Chapter 4 - Faculty Profile

Shippensburg faculty have remained much the same in terms of number over the last decade. Of the total full-time equivalent faculty (345 FTEF), over ninety percent are full-time and tenure track, three-quarters of whom are tenured. Currently, 41 percent of the tenure-track faculty are full, 23 percent associate and 36 percent assistant professors. Last year was typical in the assignment of 278 FTEF to classroom instruction and support. Non-instructional assignments (such as department chairships) and leaves (sabbatical, educational and sick) accounted for the remaining 65 FTEF. Overall, the student-faculty ratio averages 19:1.

In other ways, the faculty has changed since 1989. Forty-one percent of the current complement were hired during the last nine years, largely replacing retirees. More of the new faculty have graduated from institutions in states other than Pennsylvania and regions beyond the mid-Atlantic, and more have terminal degrees in their fields of study (up from 78 percent in 1989 to 85 percent in 1998). Despite the large number of recent hires, the faculty remains fairly mature: 29 percent are 45 years or younger, 38 percent between 46 and 55 and 33 percent older than 55. The most notable change in the faculty profile is in gender. Whereas in 1989 the ratio of men to women was 3:1 (76 percent men, 24 percent women), by fall 1997 it had progressed to 3:2 (65 percent men, 35 percent women). Gain is less evident in minority recruitment and retention: eight percent of the faculty in 1989 were minority, nine percent in 1997 and eight percent again in 1998. While all 27 academic departments have at least one female faculty, only 12 have faculty of color.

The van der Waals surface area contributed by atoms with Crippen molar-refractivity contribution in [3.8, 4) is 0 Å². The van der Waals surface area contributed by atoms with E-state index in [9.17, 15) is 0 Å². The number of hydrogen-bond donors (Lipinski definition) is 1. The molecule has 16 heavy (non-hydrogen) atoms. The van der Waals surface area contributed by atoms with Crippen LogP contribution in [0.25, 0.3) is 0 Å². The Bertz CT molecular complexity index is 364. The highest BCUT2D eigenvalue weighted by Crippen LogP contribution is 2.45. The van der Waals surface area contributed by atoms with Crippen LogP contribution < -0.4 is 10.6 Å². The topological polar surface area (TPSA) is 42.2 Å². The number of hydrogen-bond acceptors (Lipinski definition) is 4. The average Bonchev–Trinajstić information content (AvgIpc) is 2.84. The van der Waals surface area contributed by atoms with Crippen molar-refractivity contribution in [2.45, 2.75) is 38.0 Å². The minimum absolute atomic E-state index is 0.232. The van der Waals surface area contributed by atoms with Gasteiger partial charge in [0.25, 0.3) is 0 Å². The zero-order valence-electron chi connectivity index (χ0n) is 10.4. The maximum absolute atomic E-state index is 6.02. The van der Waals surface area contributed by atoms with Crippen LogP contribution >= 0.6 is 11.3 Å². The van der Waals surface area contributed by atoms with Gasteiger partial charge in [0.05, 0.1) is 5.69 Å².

Shippensburg faculty have a strong commitment to teaching. The university's mission statement, its recruitment, hiring and orientation activities, the contractual provisions that instruct tenure and promotion evaluations and the State System's five-year strategic plans consistently emphasize teaching and learning. The positive result of this coherency in priorities is reflected in faculty responses to surveys like the Higher Education Research Institute (HERI) Survey, designed to obtain information on trends in faculty attitudes and professional activities across the country and administered at Shippensburg three times (1989, 1992 and 1995). Shippensburg faculty show both strong agreement with these priorities and increasingly high levels of satisfaction with their particular roles at the university.

In all three HERI surveys, for example, faculty unanimously report believing it is very important or essential that Shippensburg faculty be good teachers and a strikingly high percentage (93 percent) believe that they and their colleagues are committed to the institution and its welfare, compared to the national public, comprehensive university norm of 79 percent.

Nearly all Shippensburg faculty agree that of the many commonly cited goals for undergraduates, the ability to think clearly and independently is the most important and that the institution strives to help students achieve these goals. It seems interesting and pertinent here to note that although members of the Selected Topics Study group on student learning and development concluded that much more needs to be done to encourage faculty to expand their repertoire of teaching competencies beyond the lecture, Shippensburg faculty report attending teaching enhancement workshops more frequently than their colleagues at other public colleges. Also, more have attended multicultural workshops and taught ethnic studies, women's studies or honors courses. On the other hand, as of 1995, fewer Shippensburg faculty had taught an interdisciplinary course, team-taught or worked with students on a research project. The percentage of faculty who have taught interdisciplinary or team-taught courses would probably show small progress in 1998 but the number of faculty engaging in research with students would probably show a large increase, the direct or indirect result of a faculty-student research program funded by the Shippensburg University Foundation.